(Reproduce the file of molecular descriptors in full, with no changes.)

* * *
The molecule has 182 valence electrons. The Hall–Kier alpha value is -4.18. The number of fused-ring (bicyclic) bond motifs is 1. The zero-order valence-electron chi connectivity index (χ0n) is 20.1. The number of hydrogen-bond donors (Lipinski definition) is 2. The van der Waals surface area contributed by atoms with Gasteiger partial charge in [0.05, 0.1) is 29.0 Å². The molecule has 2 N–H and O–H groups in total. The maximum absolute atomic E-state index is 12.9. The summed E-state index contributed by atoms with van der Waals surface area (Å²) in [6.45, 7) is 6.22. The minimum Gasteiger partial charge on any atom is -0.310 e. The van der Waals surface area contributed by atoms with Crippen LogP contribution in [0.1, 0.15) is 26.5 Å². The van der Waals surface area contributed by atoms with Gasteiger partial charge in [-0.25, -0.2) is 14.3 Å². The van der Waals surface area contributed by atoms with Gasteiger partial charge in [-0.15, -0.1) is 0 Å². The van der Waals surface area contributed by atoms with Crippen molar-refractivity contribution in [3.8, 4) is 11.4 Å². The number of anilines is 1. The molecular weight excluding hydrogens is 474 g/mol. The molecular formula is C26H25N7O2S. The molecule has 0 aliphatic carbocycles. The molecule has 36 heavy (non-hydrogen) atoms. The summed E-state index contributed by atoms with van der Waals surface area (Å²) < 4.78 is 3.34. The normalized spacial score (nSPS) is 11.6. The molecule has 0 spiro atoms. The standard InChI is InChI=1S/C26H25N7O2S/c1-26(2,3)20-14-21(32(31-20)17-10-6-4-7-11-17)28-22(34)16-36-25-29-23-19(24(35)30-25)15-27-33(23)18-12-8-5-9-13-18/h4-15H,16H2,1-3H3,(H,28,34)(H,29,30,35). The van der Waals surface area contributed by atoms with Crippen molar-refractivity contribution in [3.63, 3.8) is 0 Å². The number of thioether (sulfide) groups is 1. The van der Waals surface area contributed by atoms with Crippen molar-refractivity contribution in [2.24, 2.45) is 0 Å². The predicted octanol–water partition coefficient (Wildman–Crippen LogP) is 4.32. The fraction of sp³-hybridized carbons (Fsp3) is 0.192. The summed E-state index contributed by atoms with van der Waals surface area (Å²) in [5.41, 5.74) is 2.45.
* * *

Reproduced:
The molecule has 182 valence electrons. The Hall–Kier alpha value is -4.18. The number of fused-ring (bicyclic) bond motifs is 1. The zero-order valence-electron chi connectivity index (χ0n) is 20.1. The number of hydrogen-bond donors (Lipinski definition) is 2. The van der Waals surface area contributed by atoms with Gasteiger partial charge in [0.05, 0.1) is 29.0 Å². The molecule has 2 N–H and O–H groups in total. The maximum absolute atomic E-state index is 12.9. The summed E-state index contributed by atoms with van der Waals surface area (Å²) in [6.45, 7) is 6.22. The minimum Gasteiger partial charge on any atom is -0.310 e. The van der Waals surface area contributed by atoms with Crippen LogP contribution in [0.1, 0.15) is 26.5 Å². The van der Waals surface area contributed by atoms with Gasteiger partial charge in [-0.25, -0.2) is 14.3 Å². The van der Waals surface area contributed by atoms with Gasteiger partial charge in [-0.15, -0.1) is 0 Å². The van der Waals surface area contributed by atoms with Crippen molar-refractivity contribution in [3.8, 4) is 11.4 Å². The number of anilines is 1. The molecular weight excluding hydrogens is 474 g/mol. The molecular formula is C26H25N7O2S. The molecule has 0 aliphatic carbocycles. The molecule has 36 heavy (non-hydrogen) atoms. The summed E-state index contributed by atoms with van der Waals surface area (Å²) < 4.78 is 3.34. The normalized spacial score (nSPS) is 11.6. The molecule has 0 spiro atoms. The standard InChI is InChI=1S/C26H25N7O2S/c1-26(2,3)20-14-21(32(31-20)17-10-6-4-7-11-17)28-22(34)16-36-25-29-23-19(24(35)30-25)15-27-33(23)18-12-8-5-9-13-18/h4-15H,16H2,1-3H3,(H,28,34)(H,29,30,35). The van der Waals surface area contributed by atoms with Crippen molar-refractivity contribution in [3.63, 3.8) is 0 Å². The number of thioether (sulfide) groups is 1. The van der Waals surface area contributed by atoms with Crippen molar-refractivity contribution in [2.24, 2.45) is 0 Å². The predicted octanol–water partition coefficient (Wildman–Crippen LogP) is 4.32. The fraction of sp³-hybridized carbons (Fsp3) is 0.192. The summed E-state index contributed by atoms with van der Waals surface area (Å²) in [5.41, 5.74) is 2.45.